Monday, December 17, 2018

Movie Review: Lizzie

Lizzie *** / *****
Directed by: Craig William Macneill.
Written by: Bryce Kass.
Starring: Kristen Stewart (Bridget Sullivan), Chloƫ Sevigny (Lizzie Borden), Kim Dickens (Emma Borden), Fiona Shaw (Abby Borden), Denis O'Hare (John Morse), Jeff Perry (Andrew Jennings), Jamey Sheridan (Andrew Borden), Tara Ochs (Susan Gilbert), Jay Huguley (William Henry Moody), Tom Thon (Prof. Wood), Daniel Wachs (Dr. Bowen), Roscoe Sandlin (Judge Blaisdell).
There have been many versions of Lizzie Borden’s story told before, probably because the case in many ways was a forerunner of the tabloid fascination with murder that continues to this day in America, and because the story itself is so malleable that you make whatever kind of film you want to out of it. Craig William Macneill’s Lizzie is the latest version, and it’s an odd little film. The material could very easily go over-the-top – this version has pigeon murder, lesbian love affairs, fainting spells and, when the infamous murders arrive, the film doesn’t spare the blood – and are committed when naked women. And yet, Macneill and company have made a film that feels restrained – muted in tone, presenting over-the-top material, in an understated fashion. I’m not sure it all quite works, but it’s an interesting film to watch.
Lizzie here is played by Chloe Sevigny – one of the great risk taking actresses of her generation. Her Lizzie is modern in many ways – she openly defies her father (Jamey Sheridan) and hates her stepmother (Fiona Shaw), who she thinks is a gold digger, she shows no interest in getting a husband, and can be quick witted when challenged in public by other members of her upper class. The problem, of course, is this is still 1892 – and as a woman, she has no rights or privileges herself, and has expectations put upon her. She worries her stepmother will get all the money, or that her uncle John (Denis O’Hare) will when her father dies. And she really, truly does hate her father – who is practically a mustache twirling villain here – as he kills all her pigeons (and then serves them for dinner) when she defies him. The thing that pushes her over-the-edge though is the arrival of Bridget (Kristen Stewart) – the family’s new maid. The two have an instant connection with each other – and that connection goes from furtive glances, to much more. When Lizzie discovers that her father has been raping Bridget repeatedly – and Bridget powerless to stop it (if she leaves, he will make it impossible to get a new job) – the pair of them hatch their plan, although Lizzie is more committed than Bridget.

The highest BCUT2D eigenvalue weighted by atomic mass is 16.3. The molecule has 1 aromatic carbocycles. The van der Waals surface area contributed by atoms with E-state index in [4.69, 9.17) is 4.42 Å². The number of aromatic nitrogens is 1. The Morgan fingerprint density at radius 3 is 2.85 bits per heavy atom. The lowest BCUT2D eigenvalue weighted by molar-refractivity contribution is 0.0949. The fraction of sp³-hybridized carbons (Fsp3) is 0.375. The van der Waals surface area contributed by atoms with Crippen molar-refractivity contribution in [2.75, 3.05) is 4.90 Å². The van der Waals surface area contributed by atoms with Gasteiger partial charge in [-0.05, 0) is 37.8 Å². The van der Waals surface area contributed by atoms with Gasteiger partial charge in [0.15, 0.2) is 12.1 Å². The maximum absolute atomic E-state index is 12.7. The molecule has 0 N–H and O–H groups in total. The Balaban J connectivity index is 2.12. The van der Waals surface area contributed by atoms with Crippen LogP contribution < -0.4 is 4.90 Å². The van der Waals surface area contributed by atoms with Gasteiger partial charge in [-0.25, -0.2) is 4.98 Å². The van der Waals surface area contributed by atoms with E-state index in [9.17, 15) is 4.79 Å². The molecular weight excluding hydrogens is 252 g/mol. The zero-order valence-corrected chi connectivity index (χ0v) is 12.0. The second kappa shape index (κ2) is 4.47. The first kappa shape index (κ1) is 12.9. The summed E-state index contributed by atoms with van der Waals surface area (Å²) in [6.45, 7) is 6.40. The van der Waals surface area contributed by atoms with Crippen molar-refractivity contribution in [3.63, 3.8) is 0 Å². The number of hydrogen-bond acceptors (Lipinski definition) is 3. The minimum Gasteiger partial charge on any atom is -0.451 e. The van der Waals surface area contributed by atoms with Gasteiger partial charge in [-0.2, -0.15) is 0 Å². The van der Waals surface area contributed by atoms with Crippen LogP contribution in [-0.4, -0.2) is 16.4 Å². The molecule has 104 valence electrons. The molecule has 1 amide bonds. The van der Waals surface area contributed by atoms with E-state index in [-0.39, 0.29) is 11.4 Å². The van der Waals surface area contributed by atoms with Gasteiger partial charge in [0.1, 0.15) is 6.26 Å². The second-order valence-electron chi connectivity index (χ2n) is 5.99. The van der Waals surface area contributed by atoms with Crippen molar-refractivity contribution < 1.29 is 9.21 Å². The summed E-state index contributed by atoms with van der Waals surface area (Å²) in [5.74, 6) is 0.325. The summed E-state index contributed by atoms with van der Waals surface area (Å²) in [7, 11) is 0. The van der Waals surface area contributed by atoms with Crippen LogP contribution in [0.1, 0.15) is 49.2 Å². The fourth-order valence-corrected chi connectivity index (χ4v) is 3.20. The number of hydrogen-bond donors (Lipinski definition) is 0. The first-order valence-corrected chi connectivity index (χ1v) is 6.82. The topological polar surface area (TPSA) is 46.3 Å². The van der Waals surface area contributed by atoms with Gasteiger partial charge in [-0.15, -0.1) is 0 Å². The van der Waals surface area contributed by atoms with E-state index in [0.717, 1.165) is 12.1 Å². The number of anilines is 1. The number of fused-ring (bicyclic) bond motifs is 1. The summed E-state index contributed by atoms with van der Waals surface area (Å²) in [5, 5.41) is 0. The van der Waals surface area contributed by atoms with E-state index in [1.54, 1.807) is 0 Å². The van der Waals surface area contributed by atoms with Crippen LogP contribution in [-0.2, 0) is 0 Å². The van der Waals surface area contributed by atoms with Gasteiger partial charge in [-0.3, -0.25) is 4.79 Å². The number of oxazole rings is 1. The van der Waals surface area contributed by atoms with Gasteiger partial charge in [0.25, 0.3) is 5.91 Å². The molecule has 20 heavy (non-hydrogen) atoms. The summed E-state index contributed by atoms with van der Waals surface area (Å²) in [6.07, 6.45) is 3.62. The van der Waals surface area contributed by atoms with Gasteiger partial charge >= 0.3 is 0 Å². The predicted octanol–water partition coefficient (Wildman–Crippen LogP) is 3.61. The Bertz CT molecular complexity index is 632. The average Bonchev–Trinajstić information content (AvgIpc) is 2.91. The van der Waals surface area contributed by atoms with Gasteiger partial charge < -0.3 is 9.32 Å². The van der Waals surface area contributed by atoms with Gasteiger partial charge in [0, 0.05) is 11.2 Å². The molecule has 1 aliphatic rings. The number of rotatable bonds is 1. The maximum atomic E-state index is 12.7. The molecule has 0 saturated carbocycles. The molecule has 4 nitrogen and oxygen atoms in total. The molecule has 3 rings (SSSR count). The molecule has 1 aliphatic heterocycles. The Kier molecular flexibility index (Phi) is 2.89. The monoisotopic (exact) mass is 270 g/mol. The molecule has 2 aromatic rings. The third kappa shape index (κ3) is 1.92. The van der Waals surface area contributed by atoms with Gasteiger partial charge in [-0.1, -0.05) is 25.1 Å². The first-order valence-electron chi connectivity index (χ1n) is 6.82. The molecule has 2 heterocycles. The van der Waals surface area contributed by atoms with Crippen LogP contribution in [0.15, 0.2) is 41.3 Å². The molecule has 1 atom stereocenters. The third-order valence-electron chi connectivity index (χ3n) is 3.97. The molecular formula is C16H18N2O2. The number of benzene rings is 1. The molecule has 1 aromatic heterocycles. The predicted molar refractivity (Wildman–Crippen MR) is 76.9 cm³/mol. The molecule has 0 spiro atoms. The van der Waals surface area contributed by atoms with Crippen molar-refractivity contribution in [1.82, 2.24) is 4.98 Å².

Although in terms of story, the murders happen around the half way point in the story, we don’t actually see them until right near the end. There have been many theories over the years of just what happened and who did it – although that part seems pretty obvious. The more interesting question is the why Lizzie did it. This movie stacks the deck so far in Lizzie’s favor it almost seems reasonable that she would hack two people to death with an axe. Her father and stepmother are horrible – they are given no nuance, no inner life to speak of – and her uncle isn’t much better. Her sister (Kim Dickens) is barely in the film at all (a waste of a very talented actress). The “solution” to the murder here isn’t really based on fact – but makes sense in the context of the movie.
The heart of the movie is the chemistry between Sevigny and Stewart, which really is great. Stewart continues to be one of the best actresses around – she does so much, while seemingly doing so little. She is quiet here – she has an Irish accent (but fortunately, doesn’t sound like she’s going to start pitching Lucky Charms). This is the perfect kind of role for her – as she has to behave one way, and express emotions in another – and she pulls it off. Sevigny makes some bigger choices to be sure as Lizzie - she has expressed some disappointment in the movie – she wanted it to be bigger and more rousing – and that shows – but they work in context. Perhaps the movie Sevigny wanted this to be would have been better – perhaps a miniseries, which she initially envisioned, would have been even better than that (it feels like it could be a longer piece). What we have is a film that in some ways seems to be at war with itself – and that, in its own right, is very interesting.

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